whatever. Having thewn how to adjust this lamp, and how to abridge the calculations that occur in the course of his experiments, he proceeds to investigate the truth of the law, by which the intensity of the light emitted by luminous bodies is efti. mated, viz. that it is every where as the squares of the distances from the luminous body inversely. This inquiry is naturally connected with another; and that is, whether the air is perfeetly transparent, or to what degree it resists the passage of light. Having selected two equal wax.candles, well trimmed, and which were found to burn with equal brightness, our author placed them together on one fide of the photometer, and counterbalanced their united light by an Argand's lamp placed on the other side over against them. The lamp was placed at the disa tance of 100 inches from the field of the instrument, and it was found that the light of the two candles is equivalent to that of the lamp at the field, when they were situated at the distance of 60.8 inches from that field. The light of one of the candles, when the other was extinguished, counterbalanced that of the lamp at the diftance of 43.4 inches. From this experiment it appears that, as the intensity of the disunited light of two candles is to that of one of them as-2 to 1, the square of their distances, in order to verify the assumed theory, ought to be in the same proportion. The distances are 60.8 and 43.4, and their squares, viz. 3656.64 and 1883.56, are to one another as 2 to i very nearly. The same conclusion was deduced from the mean result of this and three other similar experiments. The author varied his experiments by subftituting lamps for candles, and obtained the same general result. He also used lamps emitting light of very different degrees of brightness, and paid every porn fble attention to the experiments which he performed with them; and they all conspired to thew that the resistance of the air to light, in any distances to which bis trials extended, is too inconfiderable to be perceived, and that we may depend on the affumed law of the diminution of the intensity of light, without any material error. He apprehends, however, that means may be found for rendering the resistance of air to light apparent, and for measuring the degree of that resistance with tolerable accuracy. This, he conceives, might be discovered by an accurate determination of the relative intensity of the sun's of moon's light, when seen at different heights above the horizon, or when seen from the top and from the bottom of a very high mountain in very clear weather.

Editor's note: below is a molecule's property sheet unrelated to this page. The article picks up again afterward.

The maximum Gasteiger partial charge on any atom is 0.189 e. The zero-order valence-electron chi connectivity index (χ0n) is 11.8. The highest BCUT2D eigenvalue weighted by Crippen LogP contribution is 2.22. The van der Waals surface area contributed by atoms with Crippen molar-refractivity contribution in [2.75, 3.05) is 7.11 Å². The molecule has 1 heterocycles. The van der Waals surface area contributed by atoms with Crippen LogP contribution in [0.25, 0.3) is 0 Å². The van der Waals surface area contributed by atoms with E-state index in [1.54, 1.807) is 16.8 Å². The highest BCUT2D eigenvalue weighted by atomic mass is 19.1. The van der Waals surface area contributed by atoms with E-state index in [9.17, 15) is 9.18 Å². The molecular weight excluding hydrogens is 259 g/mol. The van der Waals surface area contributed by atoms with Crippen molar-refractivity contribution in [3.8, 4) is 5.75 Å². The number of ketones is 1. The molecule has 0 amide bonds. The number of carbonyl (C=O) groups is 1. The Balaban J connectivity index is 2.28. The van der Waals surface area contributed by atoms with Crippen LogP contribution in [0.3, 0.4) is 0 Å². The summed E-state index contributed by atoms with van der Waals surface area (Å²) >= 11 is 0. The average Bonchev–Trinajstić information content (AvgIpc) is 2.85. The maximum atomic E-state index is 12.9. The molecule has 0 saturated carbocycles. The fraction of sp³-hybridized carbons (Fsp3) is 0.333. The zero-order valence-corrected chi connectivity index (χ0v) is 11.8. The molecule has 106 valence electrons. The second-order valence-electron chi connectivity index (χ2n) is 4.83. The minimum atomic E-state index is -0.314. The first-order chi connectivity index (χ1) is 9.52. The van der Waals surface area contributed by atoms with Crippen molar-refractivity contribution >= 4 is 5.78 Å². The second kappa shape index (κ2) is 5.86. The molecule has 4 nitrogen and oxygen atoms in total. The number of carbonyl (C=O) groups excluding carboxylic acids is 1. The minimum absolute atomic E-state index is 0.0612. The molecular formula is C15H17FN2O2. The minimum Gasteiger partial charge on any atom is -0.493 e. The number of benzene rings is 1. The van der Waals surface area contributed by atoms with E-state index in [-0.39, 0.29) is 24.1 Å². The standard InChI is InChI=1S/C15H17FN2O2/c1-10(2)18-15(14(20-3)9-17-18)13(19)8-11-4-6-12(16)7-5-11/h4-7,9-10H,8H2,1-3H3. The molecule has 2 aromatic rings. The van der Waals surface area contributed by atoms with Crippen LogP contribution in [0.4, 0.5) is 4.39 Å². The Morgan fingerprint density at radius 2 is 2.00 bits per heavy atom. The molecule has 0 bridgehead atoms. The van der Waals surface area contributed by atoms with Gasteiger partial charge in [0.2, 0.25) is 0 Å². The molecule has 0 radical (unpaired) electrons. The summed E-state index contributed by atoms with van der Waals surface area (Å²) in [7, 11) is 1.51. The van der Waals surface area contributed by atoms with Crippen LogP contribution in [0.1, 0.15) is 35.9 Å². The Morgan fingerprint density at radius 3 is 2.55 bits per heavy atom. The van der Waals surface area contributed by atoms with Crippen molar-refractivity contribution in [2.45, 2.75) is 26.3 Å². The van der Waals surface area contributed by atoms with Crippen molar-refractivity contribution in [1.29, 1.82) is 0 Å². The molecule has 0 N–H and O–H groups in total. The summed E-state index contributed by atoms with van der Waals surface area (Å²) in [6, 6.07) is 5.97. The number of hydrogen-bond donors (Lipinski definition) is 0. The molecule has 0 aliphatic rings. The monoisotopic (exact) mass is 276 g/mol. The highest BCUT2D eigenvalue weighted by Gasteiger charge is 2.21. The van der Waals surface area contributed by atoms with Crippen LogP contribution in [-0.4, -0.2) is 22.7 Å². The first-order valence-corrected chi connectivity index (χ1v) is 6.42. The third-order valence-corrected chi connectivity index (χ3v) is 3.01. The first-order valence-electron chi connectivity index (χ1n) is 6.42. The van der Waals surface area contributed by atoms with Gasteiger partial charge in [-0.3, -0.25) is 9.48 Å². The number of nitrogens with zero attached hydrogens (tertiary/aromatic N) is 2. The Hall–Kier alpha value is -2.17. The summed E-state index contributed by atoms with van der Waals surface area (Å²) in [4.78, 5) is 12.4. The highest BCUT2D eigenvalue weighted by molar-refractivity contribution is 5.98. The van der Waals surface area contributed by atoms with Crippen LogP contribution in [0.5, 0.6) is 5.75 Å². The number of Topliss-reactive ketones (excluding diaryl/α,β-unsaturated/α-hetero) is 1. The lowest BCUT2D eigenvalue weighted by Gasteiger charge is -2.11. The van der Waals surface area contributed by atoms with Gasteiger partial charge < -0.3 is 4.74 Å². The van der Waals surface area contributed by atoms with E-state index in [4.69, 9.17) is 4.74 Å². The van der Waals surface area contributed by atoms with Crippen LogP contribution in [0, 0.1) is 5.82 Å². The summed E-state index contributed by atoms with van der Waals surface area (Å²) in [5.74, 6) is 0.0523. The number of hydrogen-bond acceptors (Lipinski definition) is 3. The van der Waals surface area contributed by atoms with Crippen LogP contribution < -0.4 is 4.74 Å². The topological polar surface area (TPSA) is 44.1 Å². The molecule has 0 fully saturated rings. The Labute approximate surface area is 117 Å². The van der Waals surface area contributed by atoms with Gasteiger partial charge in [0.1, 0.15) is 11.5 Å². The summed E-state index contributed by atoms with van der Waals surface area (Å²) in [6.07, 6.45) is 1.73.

The next subject of inquiry was the loss of light in its para sage through plates or panes of different kinds of glass. In his experiments on this subject, our author provided two equal Argand's lamps, A and B, and placed them over against each other